Over time, as metal values have risen in currency terms, our coinage has
been slowly debased. Silver coins were originally just that, which is
how we got the name of that grade as being sterling silver. As time
passed, and the actual value of the metal increased, so the silver
content decreased. A sovereign used to be a pound's worth of gold of a
defined purity, verified by the stamped design. Sovereign coins showed a
face value of one pound, but now change hands for slightly more than
their scrap values, with the design verifying the purity and the design
and weight telling you they are untampered with. They are a handy way to
carry and transfer value while having no embarrassing contact with "the
The scrap value of the original coins you mention is now more than the
face value when they were introduced, so to reduce the temptation to
melt them down and weigh them in, they are now made of steel with a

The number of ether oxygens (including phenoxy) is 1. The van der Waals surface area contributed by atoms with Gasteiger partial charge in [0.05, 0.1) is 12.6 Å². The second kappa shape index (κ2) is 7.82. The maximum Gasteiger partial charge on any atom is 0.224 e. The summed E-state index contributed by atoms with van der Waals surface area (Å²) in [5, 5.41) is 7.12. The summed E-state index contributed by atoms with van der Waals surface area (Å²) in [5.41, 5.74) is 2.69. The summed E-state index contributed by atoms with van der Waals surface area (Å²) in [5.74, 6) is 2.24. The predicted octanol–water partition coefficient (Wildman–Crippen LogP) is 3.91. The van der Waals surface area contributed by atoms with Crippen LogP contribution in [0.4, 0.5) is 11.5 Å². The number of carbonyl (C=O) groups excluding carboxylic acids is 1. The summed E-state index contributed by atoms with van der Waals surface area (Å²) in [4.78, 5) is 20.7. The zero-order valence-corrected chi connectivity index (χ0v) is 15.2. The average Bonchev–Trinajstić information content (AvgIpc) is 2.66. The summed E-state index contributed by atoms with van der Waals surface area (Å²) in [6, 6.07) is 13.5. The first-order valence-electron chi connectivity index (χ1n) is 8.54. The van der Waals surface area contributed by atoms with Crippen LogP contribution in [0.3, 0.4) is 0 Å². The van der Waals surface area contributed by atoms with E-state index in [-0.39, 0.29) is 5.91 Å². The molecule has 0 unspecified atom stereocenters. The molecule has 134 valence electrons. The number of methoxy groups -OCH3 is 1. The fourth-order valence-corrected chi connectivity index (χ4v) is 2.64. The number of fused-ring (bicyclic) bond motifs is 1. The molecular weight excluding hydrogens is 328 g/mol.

coating of the original metal.
Another point is that it would be silly to issue coins that cost more
than their face value to make...
On 30/12/2021 16:39, Brian Gaff (Sofa) wrote:
> I wonder why is it that if you use a magnet on some of our uk coins some are
> ferrous and some not even of the same denomination?
> Is there a reason for switching manufacture from one to the other?
> Most of the differences occur in 5p and 2p coins, and yet they look exactly
> the same apparently, ie the 5p is still silver and a sod to pick up and the
> 2p is a bit like our old penny and copper in colour.
Tciao for Now!